In this country, even today, our popular TV shows like to focus on large families and the birth of a baby to a woman whose “biological clock” is ticking — even is she happens to be unmarried and has no means of raising the child once it is born — is sure to raise the ratings. Not long ago we made a hero out of a man who had just fathered his twentieth child by placing his picture on the front page of our newspapers, and applauding his manliness. In fact, his lack of social conscience does not warrant applause, it warrants derision. In this case more is not better. We need to be sending different messages at home and abroad. Even though the problem is not as great in this country as it is elsewhere, it affects us all and we need to reflect on the obligations we have to future generations. The elephant is getting restless.

The Elephant in the Room

There’s an elephant in the room! It is loud and it stinks, but no one wants to talk about it. I refer, of course to the explosion of human population since the turn of the nineteenth century that is threatening to overwhelm the planet. No one wants to talk about overpopulation, of course, because in the minds of a great many people overpopulation is closely tied to the issue of abortion — a topic that is very emotional and produces much more heat than light. But the two issues are not necessarily conjoined at all. Population control does not entail abortion; it can be accomplished in a great many ways that don’t conflict with deeply held beliefs.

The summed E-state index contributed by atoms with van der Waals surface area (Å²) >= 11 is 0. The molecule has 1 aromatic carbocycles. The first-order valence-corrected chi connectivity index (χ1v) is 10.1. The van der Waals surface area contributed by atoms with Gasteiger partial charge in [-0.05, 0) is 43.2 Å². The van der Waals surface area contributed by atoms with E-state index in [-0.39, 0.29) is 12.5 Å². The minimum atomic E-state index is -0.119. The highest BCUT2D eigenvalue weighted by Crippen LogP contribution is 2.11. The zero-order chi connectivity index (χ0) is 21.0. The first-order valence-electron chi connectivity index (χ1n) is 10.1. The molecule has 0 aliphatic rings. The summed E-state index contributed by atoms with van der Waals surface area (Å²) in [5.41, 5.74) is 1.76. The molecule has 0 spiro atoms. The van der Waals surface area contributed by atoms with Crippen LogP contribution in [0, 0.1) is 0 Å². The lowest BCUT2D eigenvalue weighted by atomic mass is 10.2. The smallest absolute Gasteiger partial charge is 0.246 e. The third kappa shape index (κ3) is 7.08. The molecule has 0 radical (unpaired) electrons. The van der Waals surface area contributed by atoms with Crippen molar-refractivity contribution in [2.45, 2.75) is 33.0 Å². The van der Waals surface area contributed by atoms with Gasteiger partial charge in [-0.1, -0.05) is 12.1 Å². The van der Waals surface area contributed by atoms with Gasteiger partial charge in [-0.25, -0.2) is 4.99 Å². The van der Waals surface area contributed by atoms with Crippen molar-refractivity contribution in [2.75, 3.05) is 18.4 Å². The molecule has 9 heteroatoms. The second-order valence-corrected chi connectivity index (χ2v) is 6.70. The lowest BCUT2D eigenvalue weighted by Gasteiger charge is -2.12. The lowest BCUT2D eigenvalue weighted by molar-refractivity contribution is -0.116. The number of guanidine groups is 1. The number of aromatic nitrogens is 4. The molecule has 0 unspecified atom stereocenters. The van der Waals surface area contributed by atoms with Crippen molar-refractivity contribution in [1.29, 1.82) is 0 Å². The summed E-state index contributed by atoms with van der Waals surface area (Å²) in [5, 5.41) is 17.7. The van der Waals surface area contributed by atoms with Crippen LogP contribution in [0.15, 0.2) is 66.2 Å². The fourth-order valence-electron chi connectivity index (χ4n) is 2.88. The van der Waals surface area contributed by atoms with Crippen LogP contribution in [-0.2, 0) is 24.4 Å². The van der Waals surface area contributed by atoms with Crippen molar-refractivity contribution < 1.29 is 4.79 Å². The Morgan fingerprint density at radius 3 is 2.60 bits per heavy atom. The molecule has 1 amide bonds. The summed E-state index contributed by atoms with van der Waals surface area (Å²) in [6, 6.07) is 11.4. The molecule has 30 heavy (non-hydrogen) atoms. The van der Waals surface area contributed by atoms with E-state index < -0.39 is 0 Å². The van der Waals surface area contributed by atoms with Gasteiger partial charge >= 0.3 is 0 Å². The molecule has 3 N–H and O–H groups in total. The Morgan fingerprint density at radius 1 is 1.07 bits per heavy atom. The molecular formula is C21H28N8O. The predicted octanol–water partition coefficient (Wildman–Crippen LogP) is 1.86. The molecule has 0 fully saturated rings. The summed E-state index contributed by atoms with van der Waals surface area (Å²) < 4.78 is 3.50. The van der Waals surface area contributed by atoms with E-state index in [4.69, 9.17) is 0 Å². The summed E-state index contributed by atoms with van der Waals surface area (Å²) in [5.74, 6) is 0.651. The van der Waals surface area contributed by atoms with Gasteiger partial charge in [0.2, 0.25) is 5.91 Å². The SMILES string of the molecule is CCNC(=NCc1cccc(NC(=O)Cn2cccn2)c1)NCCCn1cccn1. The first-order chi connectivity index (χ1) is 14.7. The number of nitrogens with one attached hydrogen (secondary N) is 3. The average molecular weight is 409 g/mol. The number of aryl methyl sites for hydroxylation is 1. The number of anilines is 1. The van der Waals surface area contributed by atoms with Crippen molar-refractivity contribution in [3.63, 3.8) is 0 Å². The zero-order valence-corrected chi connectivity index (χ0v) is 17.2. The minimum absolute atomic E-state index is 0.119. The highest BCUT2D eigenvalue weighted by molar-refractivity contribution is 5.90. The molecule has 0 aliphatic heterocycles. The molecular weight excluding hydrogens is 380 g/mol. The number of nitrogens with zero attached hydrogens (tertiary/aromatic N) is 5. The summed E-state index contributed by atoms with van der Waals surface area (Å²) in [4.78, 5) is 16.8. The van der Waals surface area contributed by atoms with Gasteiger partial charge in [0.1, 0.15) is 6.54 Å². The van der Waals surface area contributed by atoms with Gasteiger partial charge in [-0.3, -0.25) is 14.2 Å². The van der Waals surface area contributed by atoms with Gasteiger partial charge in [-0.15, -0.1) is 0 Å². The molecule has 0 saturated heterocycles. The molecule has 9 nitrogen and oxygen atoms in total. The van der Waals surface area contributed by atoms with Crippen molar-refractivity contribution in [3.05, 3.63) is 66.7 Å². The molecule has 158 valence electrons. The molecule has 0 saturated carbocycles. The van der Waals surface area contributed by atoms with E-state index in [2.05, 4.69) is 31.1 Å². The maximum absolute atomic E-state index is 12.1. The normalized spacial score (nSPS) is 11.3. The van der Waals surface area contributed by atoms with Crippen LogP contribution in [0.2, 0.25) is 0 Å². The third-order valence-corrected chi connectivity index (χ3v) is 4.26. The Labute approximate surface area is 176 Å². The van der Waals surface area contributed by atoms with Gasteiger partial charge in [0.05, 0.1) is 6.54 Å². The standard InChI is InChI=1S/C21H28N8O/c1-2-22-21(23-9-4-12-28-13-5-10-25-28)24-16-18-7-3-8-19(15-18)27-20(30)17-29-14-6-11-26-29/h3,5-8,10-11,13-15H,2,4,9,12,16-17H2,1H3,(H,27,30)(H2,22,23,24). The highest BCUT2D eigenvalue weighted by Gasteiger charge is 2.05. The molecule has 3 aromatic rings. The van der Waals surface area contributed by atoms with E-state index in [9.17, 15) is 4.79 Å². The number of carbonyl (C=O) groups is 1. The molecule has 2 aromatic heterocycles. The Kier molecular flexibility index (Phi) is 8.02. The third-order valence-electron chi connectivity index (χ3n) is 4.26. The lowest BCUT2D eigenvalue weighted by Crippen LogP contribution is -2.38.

Having said that, I would like to take a quick look at the issue because it has been said that the population explosion is the root cause of many of the problems facing humankind today — problems such as pollution of air and water, nuclear proliferation, desertification, deforestation, world-wide violence, eradication of numerous animal species, and increasing numbers of the poor and destitute humans. These problems are almost certainly exacerbated by, if not ultimately caused by, the fact that there are simply too many humans on the planet. It is a problem that demands our attention whether we want to think about it or not.

Consider:  It is estimated that it wasn’t until 1804 that human populations on earth reached one billion. The human population then began to “explode” and was doubled by 1927. By 1960 it was three billion and is now at seven billion. It is projected to reach eight billion by 2025-2030. Human numbers on earth have grown by a billion people since 1999! Estimates by such groups as the Club of Rome have concluded that the earth may have already reached its carrying capacity, which raises the specter of widespread starvation especially when coupled with global warming that is causing widespread drought.  The Inter Academy Panel Statement on Population Growth, ratified by 58 countries in 1994, noted that the growth in human population at that time was “unprecedented,” which strikes me as an understatement. At some point we will be unable to feed everyone on earth, even if we could solve the logistical problems of getting food from warehouses where it is stored to places where it is desperately needed.